I loved seeing how people spend their time on the streets. Whether it is just cultural or the fact that houses get so hot, and most people cannot afford to buy a fan and let alone air conditioning, most people gather in front of their houses and sit on the sidewalk to talk to their neighbors or friends – until very late at night.
In fact, everyone seems to know everyone in their neighborhood. In my opinion, this sense of belonging is essential in the Cuban character, and I believe it is one of the reasons why crime is not that high in the country and why Cubans are very friendly.
Going Deeper And Meeting Cubans
As usual, meeting and talking to people is one of my favorite things to do to get to know a place. I like hearing their stories and their perspective on the place they live.
For me, Couchsurfing is a great way to introduce myself to locals, and Cuba was no exception for this mean. But, not surprisingly, Couchsurfing in Cuba is not your typical experience. I mean, it is Cuba after all, and as I discovered, everything there can be a hassle and a regulation. It is complex, to say the least.
Unlike most countries, Couchsurfing is not “legal” in Cuba since hosting strangers in someone’s home is illegal. Instead, Cuba has what they call Casas Particulares, which are rooms for rent at someone’s house, or even full apartments to rent in some cases. Locals, instead, use Couchsurfing as a way to promote their Casas Particulares.
While I usually don’t like finding people who charge on Couchsurfing, in Cuba, that’s the only way to do it. Locals are required to pay for a monthly “accommodation license,” charge for the night, and register every person who stays with them and report them within 24 hours in the regulating agency. (Airbnb is also an excellent site to find Casas Particulares. With this link you get $40 off your first booking anywhere in the world.)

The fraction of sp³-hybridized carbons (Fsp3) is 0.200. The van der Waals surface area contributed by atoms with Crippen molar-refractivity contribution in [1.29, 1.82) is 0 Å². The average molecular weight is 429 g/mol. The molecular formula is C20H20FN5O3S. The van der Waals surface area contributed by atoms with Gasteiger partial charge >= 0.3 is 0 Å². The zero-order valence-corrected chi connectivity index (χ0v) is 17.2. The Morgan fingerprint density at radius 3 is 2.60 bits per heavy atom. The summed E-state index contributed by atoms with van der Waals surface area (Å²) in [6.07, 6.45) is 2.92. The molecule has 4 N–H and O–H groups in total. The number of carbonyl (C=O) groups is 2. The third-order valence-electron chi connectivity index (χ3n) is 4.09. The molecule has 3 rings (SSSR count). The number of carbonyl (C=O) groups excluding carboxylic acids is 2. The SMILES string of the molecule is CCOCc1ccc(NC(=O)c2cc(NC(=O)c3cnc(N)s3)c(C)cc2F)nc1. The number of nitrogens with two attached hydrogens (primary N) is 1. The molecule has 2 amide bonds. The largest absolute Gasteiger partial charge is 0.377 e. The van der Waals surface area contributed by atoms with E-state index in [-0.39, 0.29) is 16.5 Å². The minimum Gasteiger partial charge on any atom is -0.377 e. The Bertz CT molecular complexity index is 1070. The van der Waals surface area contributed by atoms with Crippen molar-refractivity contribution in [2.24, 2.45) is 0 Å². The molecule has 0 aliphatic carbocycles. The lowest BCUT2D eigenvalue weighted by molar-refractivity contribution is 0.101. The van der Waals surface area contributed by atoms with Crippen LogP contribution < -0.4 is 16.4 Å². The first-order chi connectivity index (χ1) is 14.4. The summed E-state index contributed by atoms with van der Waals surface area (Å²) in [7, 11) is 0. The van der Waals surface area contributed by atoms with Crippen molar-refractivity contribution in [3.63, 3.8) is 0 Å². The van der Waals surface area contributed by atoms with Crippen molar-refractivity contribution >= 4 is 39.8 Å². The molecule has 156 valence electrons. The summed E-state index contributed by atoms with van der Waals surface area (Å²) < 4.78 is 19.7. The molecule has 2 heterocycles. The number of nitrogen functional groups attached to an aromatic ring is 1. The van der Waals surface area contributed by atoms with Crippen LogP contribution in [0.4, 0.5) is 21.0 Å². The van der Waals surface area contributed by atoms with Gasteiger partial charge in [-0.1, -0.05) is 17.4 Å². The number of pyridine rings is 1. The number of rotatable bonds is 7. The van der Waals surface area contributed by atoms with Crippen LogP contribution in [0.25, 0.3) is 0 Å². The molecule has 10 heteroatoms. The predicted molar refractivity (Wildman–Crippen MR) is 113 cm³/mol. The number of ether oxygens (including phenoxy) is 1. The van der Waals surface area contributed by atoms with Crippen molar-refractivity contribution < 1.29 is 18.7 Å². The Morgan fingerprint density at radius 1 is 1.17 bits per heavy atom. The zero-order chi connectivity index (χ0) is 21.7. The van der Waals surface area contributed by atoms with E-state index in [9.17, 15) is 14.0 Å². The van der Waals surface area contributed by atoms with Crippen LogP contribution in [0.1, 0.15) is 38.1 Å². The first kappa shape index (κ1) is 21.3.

What about visiting a friend? You can stay with a friend for free, but your friend has to get the approval from the agency by showing proof of your friendship – like photos together, email conversations, and such.
In the end, I was happy with my host, Lis, and I gladly recommend her to anyone going to Havana. She was the best, and she gave me so much insight of Cuba, its history, and customs, from her firsthand perspective.
Through her, I learned a bit more about the embargo, from the Cuban perspective, and how lifting it would be so beneficial for the local commerce and the country. This would allow more goods to be imported from nearby countries (including the U.S.), not just from China and Russia, which are the current main importers – with a high transport cost.
Currently, under the embargo, any cargo ship that docks in Cuba is forbidden to trade or transport goods from/to the U.S. for six months. Naturally, many companies/countries shy away from dealing with Cuba since the U.S. presents a better economic alliance.
I’ve always thought of the embargo as unnecessary, and while it still stands strong, it looks like the U.S. and Cuba are on the right path to forge a better diplomatic relationship, just like they had at the beginning of the 20th century.